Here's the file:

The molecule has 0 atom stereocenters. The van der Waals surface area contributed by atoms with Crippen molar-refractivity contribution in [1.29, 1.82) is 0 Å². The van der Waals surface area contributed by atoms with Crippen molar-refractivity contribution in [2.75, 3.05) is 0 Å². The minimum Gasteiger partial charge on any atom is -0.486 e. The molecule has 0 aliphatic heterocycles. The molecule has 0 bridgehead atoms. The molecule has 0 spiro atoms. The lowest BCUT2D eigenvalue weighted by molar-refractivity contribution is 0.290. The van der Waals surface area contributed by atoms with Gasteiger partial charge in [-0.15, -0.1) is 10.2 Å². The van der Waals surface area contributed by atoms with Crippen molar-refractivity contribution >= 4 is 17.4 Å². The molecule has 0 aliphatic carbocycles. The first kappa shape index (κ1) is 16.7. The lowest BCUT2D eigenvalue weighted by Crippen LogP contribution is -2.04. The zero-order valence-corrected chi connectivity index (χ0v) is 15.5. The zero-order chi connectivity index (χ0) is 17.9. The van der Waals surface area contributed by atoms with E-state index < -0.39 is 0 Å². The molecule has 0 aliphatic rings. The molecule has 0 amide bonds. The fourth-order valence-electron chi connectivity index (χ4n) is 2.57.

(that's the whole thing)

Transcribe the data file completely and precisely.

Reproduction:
The molecule has 0 atom stereocenters. The van der Waals surface area contributed by atoms with Crippen molar-refractivity contribution in [1.29, 1.82) is 0 Å². The van der Waals surface area contributed by atoms with Crippen molar-refractivity contribution in [2.75, 3.05) is 0 Å². The minimum Gasteiger partial charge on any atom is -0.486 e. The molecule has 0 aliphatic heterocycles. The molecule has 0 bridgehead atoms. The molecule has 0 spiro atoms. The lowest BCUT2D eigenvalue weighted by molar-refractivity contribution is 0.290. The van der Waals surface area contributed by atoms with Gasteiger partial charge in [-0.15, -0.1) is 10.2 Å². The van der Waals surface area contributed by atoms with Crippen molar-refractivity contribution >= 4 is 17.4 Å². The molecule has 0 aliphatic carbocycles. The first kappa shape index (κ1) is 16.7. The lowest BCUT2D eigenvalue weighted by Crippen LogP contribution is -2.04. The zero-order valence-corrected chi connectivity index (χ0v) is 15.5. The zero-order chi connectivity index (χ0) is 17.9. The van der Waals surface area contributed by atoms with E-state index < -0.39 is 0 Å². The molecule has 0 aliphatic rings. The molecule has 0 amide bonds. The fourth-order valence-electron chi connectivity index (χ4n) is 2.57.